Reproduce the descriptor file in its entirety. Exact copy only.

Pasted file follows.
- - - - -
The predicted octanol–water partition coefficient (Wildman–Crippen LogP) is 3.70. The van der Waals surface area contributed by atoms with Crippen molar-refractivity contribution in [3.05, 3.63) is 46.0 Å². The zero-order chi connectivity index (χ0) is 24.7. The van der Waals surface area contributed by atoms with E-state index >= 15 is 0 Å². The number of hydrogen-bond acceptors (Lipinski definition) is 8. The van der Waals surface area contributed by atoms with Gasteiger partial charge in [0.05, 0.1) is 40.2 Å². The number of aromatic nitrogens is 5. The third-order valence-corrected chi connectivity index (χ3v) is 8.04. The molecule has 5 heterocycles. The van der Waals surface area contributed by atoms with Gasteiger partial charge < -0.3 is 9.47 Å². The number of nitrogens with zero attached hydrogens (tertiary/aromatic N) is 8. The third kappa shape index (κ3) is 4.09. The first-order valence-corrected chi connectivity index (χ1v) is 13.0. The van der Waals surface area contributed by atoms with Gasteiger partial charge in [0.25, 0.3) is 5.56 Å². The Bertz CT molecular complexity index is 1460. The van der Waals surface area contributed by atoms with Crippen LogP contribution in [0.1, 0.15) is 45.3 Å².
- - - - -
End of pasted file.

The predicted octanol–water partition coefficient (Wildman–Crippen LogP) is 3.70. The van der Waals surface area contributed by atoms with Crippen molar-refractivity contribution in [3.05, 3.63) is 46.0 Å². The zero-order chi connectivity index (χ0) is 24.7. The van der Waals surface area contributed by atoms with E-state index >= 15 is 0 Å². The number of hydrogen-bond acceptors (Lipinski definition) is 8. The van der Waals surface area contributed by atoms with Gasteiger partial charge in [0.05, 0.1) is 40.2 Å². The number of aromatic nitrogens is 5. The third-order valence-corrected chi connectivity index (χ3v) is 8.04. The molecule has 5 heterocycles. The van der Waals surface area contributed by atoms with Gasteiger partial charge < -0.3 is 9.47 Å². The number of nitrogens with zero attached hydrogens (tertiary/aromatic N) is 8. The third kappa shape index (κ3) is 4.09. The first-order valence-corrected chi connectivity index (χ1v) is 13.0. The van der Waals surface area contributed by atoms with Gasteiger partial charge in [0.25, 0.3) is 5.56 Å². The Bertz CT molecular complexity index is 1460. The van der Waals surface area contributed by atoms with Crippen LogP contribution in [0.1, 0.15) is 45.3 Å².